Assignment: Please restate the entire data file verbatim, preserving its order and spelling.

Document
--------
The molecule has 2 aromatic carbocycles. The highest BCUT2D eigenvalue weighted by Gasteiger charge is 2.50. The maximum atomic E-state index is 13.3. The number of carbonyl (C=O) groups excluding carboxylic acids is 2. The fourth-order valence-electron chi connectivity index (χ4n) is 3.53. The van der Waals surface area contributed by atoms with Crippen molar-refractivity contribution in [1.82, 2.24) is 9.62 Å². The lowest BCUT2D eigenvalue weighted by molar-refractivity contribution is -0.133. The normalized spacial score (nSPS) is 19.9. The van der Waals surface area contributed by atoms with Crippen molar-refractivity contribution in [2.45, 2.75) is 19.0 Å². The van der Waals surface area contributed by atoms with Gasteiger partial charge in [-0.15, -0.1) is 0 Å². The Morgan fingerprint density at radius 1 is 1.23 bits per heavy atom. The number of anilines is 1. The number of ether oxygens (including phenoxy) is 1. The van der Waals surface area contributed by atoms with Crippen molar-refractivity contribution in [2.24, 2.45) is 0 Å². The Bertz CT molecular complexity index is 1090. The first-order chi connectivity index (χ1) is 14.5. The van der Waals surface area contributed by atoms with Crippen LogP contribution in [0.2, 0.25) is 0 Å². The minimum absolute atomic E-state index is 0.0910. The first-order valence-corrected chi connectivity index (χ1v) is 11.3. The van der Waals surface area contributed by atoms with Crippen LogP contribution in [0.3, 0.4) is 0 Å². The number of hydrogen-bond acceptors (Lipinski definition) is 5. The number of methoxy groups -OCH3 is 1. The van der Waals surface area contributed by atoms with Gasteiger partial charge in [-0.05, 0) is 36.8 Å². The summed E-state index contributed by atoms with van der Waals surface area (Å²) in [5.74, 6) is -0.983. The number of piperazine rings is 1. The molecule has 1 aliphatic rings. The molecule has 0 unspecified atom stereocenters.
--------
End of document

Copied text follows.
The molecule has 2 aromatic carbocycles. The highest BCUT2D eigenvalue weighted by Gasteiger charge is 2.50. The maximum atomic E-state index is 13.3. The number of carbonyl (C=O) groups excluding carboxylic acids is 2. The fourth-order valence-electron chi connectivity index (χ4n) is 3.53. The van der Waals surface area contributed by atoms with Crippen molar-refractivity contribution in [1.82, 2.24) is 9.62 Å². The lowest BCUT2D eigenvalue weighted by molar-refractivity contribution is -0.133. The normalized spacial score (nSPS) is 19.9. The van der Waals surface area contributed by atoms with Crippen molar-refractivity contribution in [2.45, 2.75) is 19.0 Å². The van der Waals surface area contributed by atoms with Gasteiger partial charge in [-0.15, -0.1) is 0 Å². The Morgan fingerprint density at radius 1 is 1.23 bits per heavy atom. The number of anilines is 1. The number of ether oxygens (including phenoxy) is 1. The van der Waals surface area contributed by atoms with Crippen molar-refractivity contribution in [2.24, 2.45) is 0 Å². The Bertz CT molecular complexity index is 1090. The first-order chi connectivity index (χ1) is 14.5. The van der Waals surface area contributed by atoms with Crippen LogP contribution in [0.2, 0.25) is 0 Å². The minimum absolute atomic E-state index is 0.0910. The first-order valence-corrected chi connectivity index (χ1v) is 11.3. The van der Waals surface area contributed by atoms with Crippen LogP contribution in [0.3, 0.4) is 0 Å². The number of hydrogen-bond acceptors (Lipinski definition) is 5. The number of methoxy groups -OCH3 is 1. The van der Waals surface area contributed by atoms with Gasteiger partial charge in [-0.05, 0) is 36.8 Å². The summed E-state index contributed by atoms with van der Waals surface area (Å²) in [5.74, 6) is -0.983. The number of piperazine rings is 1. The molecule has 1 aliphatic rings. The molecule has 0 unspecified atom stereocenters.